2014-15 Annual Report
AT THE LIBRARY
Mon-Thurs - 8 a.m. - 6 p.m.
Fri - 8 a.m. - 5 p.m.
Sat - 9 a.m. - 1 p.m.
Closed Sun, Holidays
Global Indigeneity and Sustainability Fall Seminar Series
Join us Monday, Sept. 26, from noon-3 p.m. at the S. Verna Fowler Library for Session 4: Ecology, Indigenous Knowledge and Threats to Indigenous Lands. Presenting will be Fernando Macías, Roma Studies Group (University of Barcelona), and Al Gedicks, University of Wisconsin-La Crosse.
Being himself Roma, Macías will discuss about Social and Educational Situation of Roma (Gypsies) people in Europe. His presentation will be focused on past, present and future of Roma communities, and Successful Educational Actions (SEAs) which are achieving significant improvement and social impact for the Roma inclusion. (Institutions and Human Perception, Activity, and Behavior).
Al Gedicks will be presenting on the threat of oil and mining resource exploitation to indigenous lands (Land and Sovereignty). Online registration is available.
N.E.W. Inter-Collegiate Multicultural 3-on-3 Basketball Tournament
Saturday, Oct. 15, 12-5 p.m.
Kress Events Center, Green Bay
Sign up now! Participants must be 18 years or older and a currently enrolled student of a participating college. College ID and signed waiver are required to register for tournament. For more info or to sign-up, e-mail or stop by Louie Ortiz at the Green Bay/Oneida campus or Stephanie King at the Keshena campus.
Kehtekaewak Farmers Market Every Thursday
New location in SDI parking lot
Stop by the Kehtekaewak Farmers Market this summer on Thursdays from noon to 6 p.m. The market will continue through September 29, and is held in the Sustainable Development Institute, just south of the College of Menominee Nation's Keshena campus.
Vendors from Menominee and the surrounding area will be present to sell fresh produce, meats, hot food, and crafts. Don’t have any cash on you? No problem. Use your credit, debit, or EBT/SNAP card at the farmers market.
Visit CMN During Shawano Country Miles of Art Tour
The College of Menominee Nation will once again be a host site for the 6th Annual Shawano Country Miles of Art Fall Festival & Art Studio Tour to be held Saturday and Sunday, October 1-2, 2016, from
10 a.m. - 5 p.m.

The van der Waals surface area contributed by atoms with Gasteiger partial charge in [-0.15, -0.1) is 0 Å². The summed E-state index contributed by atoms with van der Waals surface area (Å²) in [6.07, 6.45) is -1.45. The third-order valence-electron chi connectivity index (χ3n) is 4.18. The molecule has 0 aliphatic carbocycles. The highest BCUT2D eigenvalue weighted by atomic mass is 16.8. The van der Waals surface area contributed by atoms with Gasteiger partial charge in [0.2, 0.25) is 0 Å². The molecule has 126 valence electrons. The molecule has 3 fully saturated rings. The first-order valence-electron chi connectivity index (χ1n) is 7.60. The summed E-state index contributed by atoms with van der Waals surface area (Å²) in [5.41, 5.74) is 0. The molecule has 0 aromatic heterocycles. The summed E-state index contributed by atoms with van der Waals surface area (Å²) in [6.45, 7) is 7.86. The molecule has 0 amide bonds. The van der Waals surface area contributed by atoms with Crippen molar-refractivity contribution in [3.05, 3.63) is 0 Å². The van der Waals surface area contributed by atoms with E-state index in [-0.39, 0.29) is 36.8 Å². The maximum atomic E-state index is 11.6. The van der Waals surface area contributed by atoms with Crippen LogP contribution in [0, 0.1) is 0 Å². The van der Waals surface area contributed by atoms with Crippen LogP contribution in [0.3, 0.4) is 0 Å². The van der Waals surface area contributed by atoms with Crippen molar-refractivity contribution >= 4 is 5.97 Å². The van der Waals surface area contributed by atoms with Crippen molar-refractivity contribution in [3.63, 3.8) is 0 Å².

Shawano Country Miles of Art is a fall celebration of the arts and nature throughout Shawano and Menominee Counties (Shawano Country). The event will include self-guided tours of area artists’ studios and galleries, Walls of Wittenberg murals, Shawano Country Barn Quilts, Gresham Community Quilts, live music, and dancing, combined with colorful fall drives. Learn more
Why Donald Trump’s ‘Regrets’ Must Be Specific
By Ryan Winn for "Indian Country Today"
Donald Trump wants minorities to vote for him. He’s reaching out to different races that he’s described as “living in poverty” in neighborhoods that are “more dangerous than war zones.” He repeatedly followed his assessments by implying his policies could elevate their quality of life. The presidential hopeful has even asked minorities in multiple states to vote for him based upon the question, "What do you have to lose?" Attempting to appeal to diverse voters is a strategic pivot for the unfiltered Trump who infamously labeled Mexicans as “rapists,” proposed a wall between the United States and Mexico, and has floated the idea of Muslim internment camps. Yet the brazen candidate tried to prove the sincerity of his new inclusive approach when he announced mid-August that, "Sometimes, in the heat of debate and speaking on a multitude of issues, you don't choose the right words or you say the wrong thing. I have done that – and, believe it or not, I regret it." While both Trump and his campaign surrogates have declined to specify instances that the candidate was referring to, the Native American voters he’s courting should demand he first apologize for his insults of Senator Elizabeth Warren. Read more
Using the Humanities as a Gateway for
By Ryan Winn, Lisa Bosman, and Kelli Chelberg
The scientific research community has a communication problem. The details of the invaluable role they play in improving the quality of human life are largely unknown to the American public. While most people realize that scientific discoveries lead to a gamut of innovations, how many can name the career fields of the researchers, let alone describe the work those researchers complete? Since many parents and teachers are unsure of the specifics of the science, technology, engineering and math (STEM) fields, it's no wonder that the STEM community has trouble enticing the next generation of would-be-researchers. When was the last time you heard a grade-schooler announce that she aspired to be a mathematician when she grows up? Read more